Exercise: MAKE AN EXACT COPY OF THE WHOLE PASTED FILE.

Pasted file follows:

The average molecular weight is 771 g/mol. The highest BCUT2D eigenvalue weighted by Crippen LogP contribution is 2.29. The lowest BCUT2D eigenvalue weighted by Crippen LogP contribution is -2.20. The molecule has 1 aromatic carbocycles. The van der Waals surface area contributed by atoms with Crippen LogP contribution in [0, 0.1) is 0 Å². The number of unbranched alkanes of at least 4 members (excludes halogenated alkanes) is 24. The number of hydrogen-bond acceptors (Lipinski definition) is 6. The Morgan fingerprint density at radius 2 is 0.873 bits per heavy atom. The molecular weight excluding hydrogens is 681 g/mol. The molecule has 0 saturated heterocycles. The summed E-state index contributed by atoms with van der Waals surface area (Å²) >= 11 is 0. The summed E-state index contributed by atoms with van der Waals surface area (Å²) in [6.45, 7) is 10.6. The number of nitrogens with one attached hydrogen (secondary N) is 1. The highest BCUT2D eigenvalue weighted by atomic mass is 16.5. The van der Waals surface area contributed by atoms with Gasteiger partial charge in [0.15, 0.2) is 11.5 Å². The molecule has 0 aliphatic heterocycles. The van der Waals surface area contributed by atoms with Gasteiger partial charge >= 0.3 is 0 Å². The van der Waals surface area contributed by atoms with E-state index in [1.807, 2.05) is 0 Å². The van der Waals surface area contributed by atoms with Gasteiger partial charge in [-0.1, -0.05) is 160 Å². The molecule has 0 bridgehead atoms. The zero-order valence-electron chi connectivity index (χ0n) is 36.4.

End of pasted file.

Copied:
The average molecular weight is 771 g/mol. The highest BCUT2D eigenvalue weighted by Crippen LogP contribution is 2.29. The lowest BCUT2D eigenvalue weighted by Crippen LogP contribution is -2.20. The molecule has 1 aromatic carbocycles. The van der Waals surface area contributed by atoms with Crippen LogP contribution in [0, 0.1) is 0 Å². The number of unbranched alkanes of at least 4 members (excludes halogenated alkanes) is 24. The number of hydrogen-bond acceptors (Lipinski definition) is 6. The Morgan fingerprint density at radius 2 is 0.873 bits per heavy atom. The molecular weight excluding hydrogens is 681 g/mol. The molecule has 0 saturated heterocycles. The summed E-state index contributed by atoms with van der Waals surface area (Å²) >= 11 is 0. The summed E-state index contributed by atoms with van der Waals surface area (Å²) in [6.45, 7) is 10.6. The number of nitrogens with one attached hydrogen (secondary N) is 1. The highest BCUT2D eigenvalue weighted by atomic mass is 16.5. The van der Waals surface area contributed by atoms with Gasteiger partial charge in [0.15, 0.2) is 11.5 Å². The molecule has 0 aliphatic heterocycles. The van der Waals surface area contributed by atoms with Gasteiger partial charge >= 0.3 is 0 Å². The van der Waals surface area contributed by atoms with E-state index in [1.807, 2.05) is 0 Å². The van der Waals surface area contributed by atoms with Gasteiger partial charge in [-0.1, -0.05) is 160 Å². The molecule has 0 bridgehead atoms. The zero-order valence-electron chi connectivity index (χ0n) is 36.4.